You may recall that some vacancies were created in MLB Baseball Operations yesterday.Ken Gurnick of MLB.com reports that Dodgers assistant general manager Kim Ng is leaving the franchise to become senior vice president of baseball operations with Major League Baseball.
Most people know Ng as the first woman to be seriously considered for GM jobs in MLB. Three that I can remember: the Dodgers, the Mariners and the Padres. And, interview or not, her name usually gets mentioned when there’s a vacancy. She has worked with the league before too. Well, sorta: she worked in the American League office before the individual leagues were abolished as actual administrative entities.
I think the most interesting thing about this is that, going into baseball operations, she’ll be back with Joe Torre who worked for her in both New York and L.A. Torre is “Executive Vice President of Baseball Operations.” Ng is “Senior Vice President of Baseball Operations.” Does an Executive trump a Senior? I tend to think so, but I’m not sure. My corporate-fu is weak.
No matter who’s the boss, however, I get a kick out of seeing former Dodgers working for MLB. It’s like Bud Selig is operating his very own refugee assistance plan for those fleeing the McCourt regime.
The Dodgers pulled through the five-game Championship Series without Corey Seager, but they’re counting down the days until their prized slugger/shortstop can make his first World Series appearance. He still has a ways to go before he can return to the field, however. Bill Plunkett of the OC Register reports that while Seager has been hitting off a tee, taking soft toss and running the curves of the infield, he’ll need to practice hitting in a simulated game before he can rejoin the team next Tuesday.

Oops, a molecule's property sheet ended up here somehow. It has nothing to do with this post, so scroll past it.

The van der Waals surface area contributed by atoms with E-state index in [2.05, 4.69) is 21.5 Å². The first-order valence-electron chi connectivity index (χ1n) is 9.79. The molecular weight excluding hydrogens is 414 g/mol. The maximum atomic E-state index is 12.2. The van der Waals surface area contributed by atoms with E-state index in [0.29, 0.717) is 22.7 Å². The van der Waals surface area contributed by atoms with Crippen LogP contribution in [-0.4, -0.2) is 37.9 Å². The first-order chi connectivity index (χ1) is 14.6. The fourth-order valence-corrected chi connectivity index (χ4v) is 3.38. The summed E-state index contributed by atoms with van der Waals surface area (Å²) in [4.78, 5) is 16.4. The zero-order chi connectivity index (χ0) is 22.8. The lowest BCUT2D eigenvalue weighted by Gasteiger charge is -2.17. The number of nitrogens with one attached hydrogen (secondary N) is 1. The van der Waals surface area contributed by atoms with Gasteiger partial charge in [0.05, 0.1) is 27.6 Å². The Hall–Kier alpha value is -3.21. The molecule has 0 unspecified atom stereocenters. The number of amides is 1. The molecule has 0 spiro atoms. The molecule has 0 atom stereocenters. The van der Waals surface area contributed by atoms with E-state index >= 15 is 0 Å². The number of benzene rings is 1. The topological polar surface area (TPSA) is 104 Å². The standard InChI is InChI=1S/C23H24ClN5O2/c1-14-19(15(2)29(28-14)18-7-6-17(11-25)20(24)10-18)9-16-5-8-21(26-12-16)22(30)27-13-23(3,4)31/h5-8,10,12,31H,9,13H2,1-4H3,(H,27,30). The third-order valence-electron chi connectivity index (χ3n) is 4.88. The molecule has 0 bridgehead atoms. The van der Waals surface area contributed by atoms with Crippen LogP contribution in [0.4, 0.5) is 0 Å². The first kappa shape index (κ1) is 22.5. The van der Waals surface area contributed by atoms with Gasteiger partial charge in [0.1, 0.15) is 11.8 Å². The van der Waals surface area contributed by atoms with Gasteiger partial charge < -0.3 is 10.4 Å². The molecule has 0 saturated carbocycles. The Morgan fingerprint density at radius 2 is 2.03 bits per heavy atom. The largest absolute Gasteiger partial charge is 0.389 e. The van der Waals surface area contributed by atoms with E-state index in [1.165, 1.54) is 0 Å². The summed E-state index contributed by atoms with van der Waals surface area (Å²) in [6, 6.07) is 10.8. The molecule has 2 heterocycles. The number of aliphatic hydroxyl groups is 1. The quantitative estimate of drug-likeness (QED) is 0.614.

The 23-year-old infielder went 3-for-15 with a triple and two RBI in the NLDS earlier this month. He was sidelined in Game 3 of the series after making a bad slide into second base and sustaining a lower back strain. Although he’s made fairly rapid progress in his recovery over the last two weeks, he’s not back at 100% just yet, and Roberts said he won’t make a final decision on his status until it gets closer to game time. Even if Seager makes a successful return to his starting position, the Dodgers may not get the same .295/.375/.479 hitter they relied on during the regular season.
Provided that everything goes smoothly over the next two days, though, there’s a decent chance Seager will find his way to the infield — or, at the very least, to the plate. “We’re very optimistic,” Roberts said Saturday. “Corey doesn’t want to be denied.”